Original Billiards Room — M508North Wing, Main Floor
Room M508, or the original Billiards Room, constitutes a central room of the Commonwealth Parliamentary Refreshment Rooms of Provisional Parliament House and was an integral part of the building’s early design and development. Located in the South wing of the building, the Refreshment Rooms consist of various separate dining and bar facilities and this reflects the stratification of various classes of occupants of the building, especially in its early life when women, kitchen and waiting staff, and senior officers such as the Clerks of the House of Representatives and the Senate, all had separate dining rooms. The various facilities of the Refreshment rooms were also vital if the building was to be fully self-contained as originally intended.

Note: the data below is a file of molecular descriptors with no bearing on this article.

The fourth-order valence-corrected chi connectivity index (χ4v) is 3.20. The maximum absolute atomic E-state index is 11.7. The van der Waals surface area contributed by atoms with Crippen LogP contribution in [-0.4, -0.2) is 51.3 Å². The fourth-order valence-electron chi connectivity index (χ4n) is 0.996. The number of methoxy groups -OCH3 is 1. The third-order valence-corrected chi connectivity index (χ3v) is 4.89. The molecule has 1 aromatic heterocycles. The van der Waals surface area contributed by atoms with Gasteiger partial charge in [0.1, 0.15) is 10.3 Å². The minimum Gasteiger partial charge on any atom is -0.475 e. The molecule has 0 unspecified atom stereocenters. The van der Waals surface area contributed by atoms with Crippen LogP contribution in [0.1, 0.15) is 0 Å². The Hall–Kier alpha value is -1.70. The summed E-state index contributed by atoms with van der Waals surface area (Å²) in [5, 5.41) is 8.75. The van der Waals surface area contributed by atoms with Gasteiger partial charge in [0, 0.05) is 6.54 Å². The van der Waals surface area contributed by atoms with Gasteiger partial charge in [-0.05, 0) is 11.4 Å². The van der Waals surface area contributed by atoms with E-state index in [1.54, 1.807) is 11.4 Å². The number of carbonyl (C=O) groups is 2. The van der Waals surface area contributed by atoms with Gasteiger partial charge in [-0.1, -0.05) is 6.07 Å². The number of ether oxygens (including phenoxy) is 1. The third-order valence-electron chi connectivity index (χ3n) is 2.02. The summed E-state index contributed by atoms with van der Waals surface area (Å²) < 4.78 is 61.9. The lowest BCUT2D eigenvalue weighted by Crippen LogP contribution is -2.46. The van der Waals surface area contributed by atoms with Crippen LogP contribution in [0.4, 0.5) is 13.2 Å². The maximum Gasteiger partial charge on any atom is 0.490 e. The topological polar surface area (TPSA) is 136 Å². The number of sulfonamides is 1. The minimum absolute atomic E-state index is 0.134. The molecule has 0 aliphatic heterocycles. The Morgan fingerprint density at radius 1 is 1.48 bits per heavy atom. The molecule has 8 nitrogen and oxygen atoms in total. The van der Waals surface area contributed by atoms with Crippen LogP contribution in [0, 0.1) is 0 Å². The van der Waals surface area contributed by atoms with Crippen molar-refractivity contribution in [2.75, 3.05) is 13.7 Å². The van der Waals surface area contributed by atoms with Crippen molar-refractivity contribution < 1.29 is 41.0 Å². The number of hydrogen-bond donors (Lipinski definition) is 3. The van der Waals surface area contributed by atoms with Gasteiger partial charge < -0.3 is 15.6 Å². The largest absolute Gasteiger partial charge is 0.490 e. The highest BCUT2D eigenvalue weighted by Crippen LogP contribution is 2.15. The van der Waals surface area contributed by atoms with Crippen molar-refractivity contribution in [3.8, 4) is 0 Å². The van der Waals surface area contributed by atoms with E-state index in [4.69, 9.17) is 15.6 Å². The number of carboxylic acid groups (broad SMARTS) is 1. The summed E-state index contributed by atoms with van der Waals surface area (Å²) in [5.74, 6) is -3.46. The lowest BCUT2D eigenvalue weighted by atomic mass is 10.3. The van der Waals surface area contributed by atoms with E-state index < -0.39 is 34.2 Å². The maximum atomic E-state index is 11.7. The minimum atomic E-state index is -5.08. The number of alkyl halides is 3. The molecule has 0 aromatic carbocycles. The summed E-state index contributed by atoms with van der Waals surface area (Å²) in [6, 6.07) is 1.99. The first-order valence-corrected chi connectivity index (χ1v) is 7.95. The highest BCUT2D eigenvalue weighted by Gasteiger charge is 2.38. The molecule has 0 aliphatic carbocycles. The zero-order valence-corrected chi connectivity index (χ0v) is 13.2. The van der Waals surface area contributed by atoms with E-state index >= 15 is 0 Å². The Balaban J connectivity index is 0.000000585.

Like much of Provisional Parliament House, room M508 was designed by the Commonwealth’s first government architect, John Smith Murdoch, and though somewhat altered, it still displays the form, massing and style of the Inter War Stripped Classical style of the 1927 building. The rooms tend to be simple spaces with understated decoration. Subtle and repeated classical references, such as the use of Greek decorative elements and patterning, are found in these interiors.
Room M508 was initially utilised as a billiard room, however it was converted to a dining room in 1947. In 1954 it was further converted to a Members’ guest dining room. The room has a distinctive and dramatic character with red face brick walls, stained timber skirtings, doors and ceiling, decorative metal and glass skylights, and decorative light fittings. Consequently, the interior of Room M508 is unlike any other room within the Old Parliament House building. The changes which were undertaken in room M508 are not uncommon for the building and reflect its changing nature since it was opened in 1927.